FAQs


Is low vision preventable?



While no one knows how to prevent diseases like age-related macular degeneration (AMD), research shows that exercising, not smoking and cutting exposure to ultra violet rays and blue light by wearing sunglasses outside can help reduce your risk. Also, it’s been shown that a diet rich in antioxidants (vitamins C, A and E) and carotenoids (found in leafy green vegetables and carrots) may slow, and possibly help prevent, age-related vision conditions like AMD and cataracts. Be sure to check with your doctor to determine the right dosage before adding supplements to your daily regimen.

What is a low vision specialist?

These are optometrists (OD) or ophthalmologists (MD) who have received specialized training in low vision. In addition to making a diagnosis and suggesting a course of rehabilitation, they also prescribe or recommend devices or refer out for other services. As part of a recommended program of training and rehabilitation, the patient may also work with low vision therapists, occupational therapists and certified low vision technicians (CLVT).

Will training or devices help restore vision?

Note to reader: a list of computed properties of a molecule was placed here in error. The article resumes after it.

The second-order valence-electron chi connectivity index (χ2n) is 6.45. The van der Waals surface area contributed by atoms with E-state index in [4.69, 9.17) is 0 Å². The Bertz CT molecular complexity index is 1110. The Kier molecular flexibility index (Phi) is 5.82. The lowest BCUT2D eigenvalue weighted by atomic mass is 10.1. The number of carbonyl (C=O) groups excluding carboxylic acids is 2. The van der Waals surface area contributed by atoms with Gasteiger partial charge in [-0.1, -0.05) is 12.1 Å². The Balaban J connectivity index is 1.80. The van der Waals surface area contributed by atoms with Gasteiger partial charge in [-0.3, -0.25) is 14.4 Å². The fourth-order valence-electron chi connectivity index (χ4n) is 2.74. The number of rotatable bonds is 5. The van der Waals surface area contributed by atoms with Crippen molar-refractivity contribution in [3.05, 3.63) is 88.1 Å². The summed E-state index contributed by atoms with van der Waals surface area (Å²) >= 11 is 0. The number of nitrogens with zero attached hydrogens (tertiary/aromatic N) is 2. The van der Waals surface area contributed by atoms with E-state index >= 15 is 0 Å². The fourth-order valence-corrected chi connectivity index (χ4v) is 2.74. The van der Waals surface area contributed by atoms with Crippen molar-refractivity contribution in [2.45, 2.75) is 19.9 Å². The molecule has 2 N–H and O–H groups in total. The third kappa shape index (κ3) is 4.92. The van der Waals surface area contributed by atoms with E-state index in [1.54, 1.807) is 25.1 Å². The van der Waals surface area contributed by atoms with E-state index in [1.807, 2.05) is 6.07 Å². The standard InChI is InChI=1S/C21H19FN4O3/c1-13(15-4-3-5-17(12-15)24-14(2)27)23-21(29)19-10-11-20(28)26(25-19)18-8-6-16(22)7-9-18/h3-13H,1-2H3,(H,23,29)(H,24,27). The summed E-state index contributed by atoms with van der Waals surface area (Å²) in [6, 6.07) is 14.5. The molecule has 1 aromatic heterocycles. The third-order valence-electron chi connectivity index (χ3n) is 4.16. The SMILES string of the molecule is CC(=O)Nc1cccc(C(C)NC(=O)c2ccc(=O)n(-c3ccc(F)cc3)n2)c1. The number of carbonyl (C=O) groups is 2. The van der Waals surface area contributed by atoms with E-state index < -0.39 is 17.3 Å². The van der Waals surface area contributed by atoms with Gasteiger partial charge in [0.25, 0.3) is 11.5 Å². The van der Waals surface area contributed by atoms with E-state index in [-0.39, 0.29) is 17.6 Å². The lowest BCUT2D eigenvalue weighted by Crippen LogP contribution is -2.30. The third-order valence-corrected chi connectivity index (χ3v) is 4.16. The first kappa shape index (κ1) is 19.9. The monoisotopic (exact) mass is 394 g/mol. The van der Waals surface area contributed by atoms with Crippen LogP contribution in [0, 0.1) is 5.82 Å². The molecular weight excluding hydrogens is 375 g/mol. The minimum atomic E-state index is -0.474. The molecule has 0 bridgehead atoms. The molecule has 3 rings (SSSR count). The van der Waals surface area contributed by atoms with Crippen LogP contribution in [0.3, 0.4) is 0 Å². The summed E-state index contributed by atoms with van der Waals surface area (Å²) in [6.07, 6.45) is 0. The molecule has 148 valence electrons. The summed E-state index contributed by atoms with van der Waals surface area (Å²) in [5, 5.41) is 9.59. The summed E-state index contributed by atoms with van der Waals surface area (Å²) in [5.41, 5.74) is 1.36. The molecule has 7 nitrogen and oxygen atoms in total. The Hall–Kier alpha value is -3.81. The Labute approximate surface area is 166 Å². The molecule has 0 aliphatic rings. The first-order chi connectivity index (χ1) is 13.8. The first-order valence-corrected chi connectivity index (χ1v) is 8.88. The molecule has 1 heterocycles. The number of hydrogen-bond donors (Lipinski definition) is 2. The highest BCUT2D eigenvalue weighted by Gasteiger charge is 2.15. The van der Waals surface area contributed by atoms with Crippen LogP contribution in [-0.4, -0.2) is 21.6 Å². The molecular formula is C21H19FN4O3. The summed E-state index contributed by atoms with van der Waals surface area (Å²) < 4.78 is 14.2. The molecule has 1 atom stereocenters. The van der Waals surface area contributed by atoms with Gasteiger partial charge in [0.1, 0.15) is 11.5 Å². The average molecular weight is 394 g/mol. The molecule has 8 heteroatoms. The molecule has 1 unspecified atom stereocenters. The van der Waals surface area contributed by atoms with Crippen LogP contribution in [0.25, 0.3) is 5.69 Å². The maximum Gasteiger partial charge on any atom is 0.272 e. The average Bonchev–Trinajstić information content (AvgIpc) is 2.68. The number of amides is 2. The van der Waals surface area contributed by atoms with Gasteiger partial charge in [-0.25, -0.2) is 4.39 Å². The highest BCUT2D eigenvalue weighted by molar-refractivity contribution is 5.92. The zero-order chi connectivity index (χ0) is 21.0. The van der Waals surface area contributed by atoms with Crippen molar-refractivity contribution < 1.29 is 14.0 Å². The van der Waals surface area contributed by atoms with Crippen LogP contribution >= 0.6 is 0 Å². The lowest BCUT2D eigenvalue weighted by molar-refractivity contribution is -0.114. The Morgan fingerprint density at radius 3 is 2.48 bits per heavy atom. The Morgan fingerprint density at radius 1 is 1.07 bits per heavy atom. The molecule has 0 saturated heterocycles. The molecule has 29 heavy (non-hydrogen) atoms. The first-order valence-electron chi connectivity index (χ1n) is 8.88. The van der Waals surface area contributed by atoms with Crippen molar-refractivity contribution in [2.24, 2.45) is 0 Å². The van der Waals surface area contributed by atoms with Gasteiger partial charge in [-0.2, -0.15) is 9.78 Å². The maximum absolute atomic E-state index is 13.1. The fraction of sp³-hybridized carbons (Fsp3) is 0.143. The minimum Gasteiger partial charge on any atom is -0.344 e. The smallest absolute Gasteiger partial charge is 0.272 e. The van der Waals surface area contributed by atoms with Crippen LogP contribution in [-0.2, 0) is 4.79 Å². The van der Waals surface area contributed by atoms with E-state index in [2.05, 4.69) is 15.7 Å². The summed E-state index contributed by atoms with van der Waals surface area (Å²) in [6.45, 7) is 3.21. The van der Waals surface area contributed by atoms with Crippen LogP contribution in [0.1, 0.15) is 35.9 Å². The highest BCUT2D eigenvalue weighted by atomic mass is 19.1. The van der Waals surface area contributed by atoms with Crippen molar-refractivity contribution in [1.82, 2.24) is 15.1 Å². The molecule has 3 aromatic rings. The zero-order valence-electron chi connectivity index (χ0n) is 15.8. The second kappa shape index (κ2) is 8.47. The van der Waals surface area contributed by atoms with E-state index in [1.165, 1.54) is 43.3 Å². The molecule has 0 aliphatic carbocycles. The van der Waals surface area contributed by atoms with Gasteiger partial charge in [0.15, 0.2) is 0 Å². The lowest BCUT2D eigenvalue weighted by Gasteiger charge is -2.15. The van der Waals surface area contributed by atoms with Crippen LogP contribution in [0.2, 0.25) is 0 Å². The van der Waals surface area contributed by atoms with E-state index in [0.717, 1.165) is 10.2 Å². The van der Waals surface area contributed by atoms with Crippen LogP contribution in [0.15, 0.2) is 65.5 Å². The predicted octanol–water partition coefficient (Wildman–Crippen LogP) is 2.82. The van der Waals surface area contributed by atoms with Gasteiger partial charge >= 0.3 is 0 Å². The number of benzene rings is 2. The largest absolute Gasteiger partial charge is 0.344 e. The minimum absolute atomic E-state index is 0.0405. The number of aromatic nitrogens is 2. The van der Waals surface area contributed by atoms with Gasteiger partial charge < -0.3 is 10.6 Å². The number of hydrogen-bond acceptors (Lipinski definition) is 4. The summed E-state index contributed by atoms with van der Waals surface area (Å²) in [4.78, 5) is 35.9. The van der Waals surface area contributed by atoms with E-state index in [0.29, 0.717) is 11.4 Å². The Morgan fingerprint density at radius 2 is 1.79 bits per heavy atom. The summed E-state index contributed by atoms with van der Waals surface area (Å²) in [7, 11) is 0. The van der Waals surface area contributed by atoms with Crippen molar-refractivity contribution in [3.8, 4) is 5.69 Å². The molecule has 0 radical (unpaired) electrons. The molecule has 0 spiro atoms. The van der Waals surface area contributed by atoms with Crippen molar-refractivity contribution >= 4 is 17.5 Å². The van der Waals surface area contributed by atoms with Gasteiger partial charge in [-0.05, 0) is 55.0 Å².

While low vision devices won’t restore vision, with the proper training they will help patients make the most of their remaining vision, which will increase independence and raise quality of life. There is no such thing as an all-purpose device. Rather, each device is designed to help the patient complete specific sets of tasks—like a magnifier for reading and a telescope for viewing distant objects.

Does insurance cover devices and services?


Some insurance companies cover both the cost of low vision exams and low vision devices. Most Medicare programs cover low vision exams and may cover devices. Check with your health insurance provider for more information about your coverage before you seek care.

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